The lophophore is a characteristic feeding organ possessed by three major groups of animals: the Brachiopoda, Bryozoa, and Phoronida. It can most easily be described as a ring of ciliated tentacles surrounding the mouth, but it is often horseshoe-shaped or coiled. Phoronids have their lophophores in plain view, but brachiopods must be opened wide to get a good view of their lophophore.
The lophophore surrounds the mouth and is an upstream collecting system for suspension feeding. Its tentacles are hollow with extensions of a coelomic space thought to be a mesocoel . The gut is U-shaped with the anterior mouth at the center of the lophophore. The anus is also anterior, but is dorsal to the mouth, outside the ring of the lophophore.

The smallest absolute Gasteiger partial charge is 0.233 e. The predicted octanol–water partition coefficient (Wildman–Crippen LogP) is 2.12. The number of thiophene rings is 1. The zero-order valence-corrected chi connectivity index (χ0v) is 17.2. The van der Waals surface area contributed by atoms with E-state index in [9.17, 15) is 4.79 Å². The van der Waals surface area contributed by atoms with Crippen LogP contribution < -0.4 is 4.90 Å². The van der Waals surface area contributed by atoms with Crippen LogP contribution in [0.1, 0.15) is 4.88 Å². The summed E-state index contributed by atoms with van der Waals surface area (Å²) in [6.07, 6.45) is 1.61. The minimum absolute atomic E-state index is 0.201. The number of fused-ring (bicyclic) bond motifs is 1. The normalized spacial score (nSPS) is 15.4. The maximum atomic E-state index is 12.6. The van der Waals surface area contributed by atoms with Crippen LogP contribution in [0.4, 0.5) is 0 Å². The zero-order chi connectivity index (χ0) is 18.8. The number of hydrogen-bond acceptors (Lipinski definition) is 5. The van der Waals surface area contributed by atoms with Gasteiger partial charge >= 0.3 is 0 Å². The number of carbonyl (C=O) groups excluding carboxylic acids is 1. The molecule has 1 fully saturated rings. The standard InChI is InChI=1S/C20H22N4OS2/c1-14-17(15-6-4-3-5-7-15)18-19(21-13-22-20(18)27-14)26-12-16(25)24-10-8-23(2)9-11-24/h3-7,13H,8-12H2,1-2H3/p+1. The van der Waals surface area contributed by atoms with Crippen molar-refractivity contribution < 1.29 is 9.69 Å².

Groups with lophophores are called lophophorates. They were traditionally considered a monophyletic group, but it now appears they are also related to phyla such as the Mollusca and Annelida, together forming the Lophotrochozoa.